Home » Articles » Volume 46 » Issue 2 » NORMAL FARMING AND ADJACENCY: A LAST MINUTE GIFT FOR THE FARM BUREAU?

 
 

NORMAL FARMING AND ADJACENCY: A LAST MINUTE GIFT FOR THE FARM BUREAU?

 

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I. Introduction

On June 29th of last year, the U.S. Environmental Protection Agency (EPA) and the U.S. Army Corps of Engineers (the Corps) published in the Federal Register a joint new regulation—known as the “Clean Water Rule”—governing which waters they view as being protected under the Clean Water Act (CWA).[1] Judging from the initial press accounts, one might have thought that the Rule constituted on balance at least a strong assertion of federal jurisdiction, or perhaps even an unqualified environmental triumph.[2] The reality, though, is more complicated.

First, as Professor Blumm and Mr. Thiel note, EPA and the Corps (collectively, the Agencies) for the first time expressly disclaim jurisdiction over groundwater, even where it may have a close hydrological connection with a nearby jurisdictional water.[3] And second, as Professor Parenteau describes, the Agencies inserted several last-minute changes to the rule, weakening it significantly as compared to what had been in their original proposal.[4] Professor Parenteau correctly identifies as one of the worst of these concessions the arbitrary cut off of 4,000 feet,[5] beyond which most waters are deemed, as a matter of law, to be incapable of having a jurisdiction-conferring “significant nexus” with either a traditional navigable water,[6] an interstate water, or the territorial seas (which we will collectively refer to as “core jurisdictional waters”).[7]

This Article will focus on another important last-minute change, involving how the Agencies propose to address agriculture, silviculture, and ranching. Even before the new Rule, many of those who engaged in these activities received special treatment under section 404(f), with many of their otherwise-jurisdictional discharges being exempted from regulation under specified circumstances.[8] Additionally, in 1993 EPA and the Corps promulgated a regulation excluding “prior converted cropland” from their definitions of “waters of the United States,” based in part on their conclusion that these croplands had lost so many of their ecological values that “they should not be treated as wetlands for purposes of the CWA.”[9]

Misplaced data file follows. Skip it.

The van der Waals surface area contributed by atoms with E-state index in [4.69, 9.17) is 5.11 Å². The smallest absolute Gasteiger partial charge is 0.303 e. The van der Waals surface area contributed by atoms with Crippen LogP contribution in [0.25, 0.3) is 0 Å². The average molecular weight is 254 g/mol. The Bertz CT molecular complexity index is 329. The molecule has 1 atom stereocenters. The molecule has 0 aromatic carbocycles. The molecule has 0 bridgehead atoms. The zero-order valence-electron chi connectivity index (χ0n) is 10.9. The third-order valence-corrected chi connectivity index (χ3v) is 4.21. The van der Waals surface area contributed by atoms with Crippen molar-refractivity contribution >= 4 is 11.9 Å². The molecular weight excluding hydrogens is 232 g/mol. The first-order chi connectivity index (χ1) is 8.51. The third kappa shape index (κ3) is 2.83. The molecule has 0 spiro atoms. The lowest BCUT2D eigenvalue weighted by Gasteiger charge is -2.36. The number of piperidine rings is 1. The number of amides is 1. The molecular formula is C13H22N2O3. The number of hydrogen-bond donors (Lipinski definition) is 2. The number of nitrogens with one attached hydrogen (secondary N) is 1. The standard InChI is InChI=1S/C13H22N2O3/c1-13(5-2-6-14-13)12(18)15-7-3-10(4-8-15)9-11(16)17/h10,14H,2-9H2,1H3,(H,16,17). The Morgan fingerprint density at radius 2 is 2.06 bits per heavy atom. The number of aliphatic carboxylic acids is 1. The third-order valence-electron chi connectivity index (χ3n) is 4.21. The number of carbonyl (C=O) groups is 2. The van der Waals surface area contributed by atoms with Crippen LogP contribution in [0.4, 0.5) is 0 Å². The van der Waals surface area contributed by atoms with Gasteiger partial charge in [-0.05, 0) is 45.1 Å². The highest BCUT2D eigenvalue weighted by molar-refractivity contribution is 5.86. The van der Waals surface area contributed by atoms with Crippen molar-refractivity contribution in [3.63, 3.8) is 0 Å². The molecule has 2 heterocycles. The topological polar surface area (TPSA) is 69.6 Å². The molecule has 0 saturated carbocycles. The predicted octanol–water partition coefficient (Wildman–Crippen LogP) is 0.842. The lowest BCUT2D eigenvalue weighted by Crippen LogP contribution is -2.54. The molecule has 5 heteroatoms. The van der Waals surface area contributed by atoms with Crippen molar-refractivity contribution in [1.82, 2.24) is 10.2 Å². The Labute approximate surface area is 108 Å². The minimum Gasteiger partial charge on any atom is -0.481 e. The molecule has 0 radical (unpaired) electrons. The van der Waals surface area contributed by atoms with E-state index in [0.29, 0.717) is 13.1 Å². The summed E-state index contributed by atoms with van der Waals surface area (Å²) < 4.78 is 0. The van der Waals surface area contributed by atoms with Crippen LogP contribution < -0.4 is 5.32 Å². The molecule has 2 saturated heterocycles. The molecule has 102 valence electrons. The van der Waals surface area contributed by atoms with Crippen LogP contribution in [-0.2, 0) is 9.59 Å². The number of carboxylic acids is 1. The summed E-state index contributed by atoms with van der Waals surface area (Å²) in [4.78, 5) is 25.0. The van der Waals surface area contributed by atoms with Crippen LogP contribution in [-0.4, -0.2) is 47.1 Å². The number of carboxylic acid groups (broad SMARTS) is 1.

In issuing the Clean Water Rule, the Agencies created a third significant relief valve for agricultural interests. Like section 404(f), this new mechanism also extends to their silvicultural, and ranching brethren.[10] The Agencies did this in the context of redefining which waters would be deemed to be jurisdictional on a per se basis by virtue of their being adjacent to other specified types of jurisdictional waters.[11] While defining adjacent with more specificity than ever before—and in an otherwise seemingly expansive way—EPA and the Corps specifically precluded any waters from being deemed to be adjacent, no matter how close they may be to the other waters, if they are being used for normal farming, ranching, or silvicultural activities (collectively referred to as being subject to the normal farming exception).[12]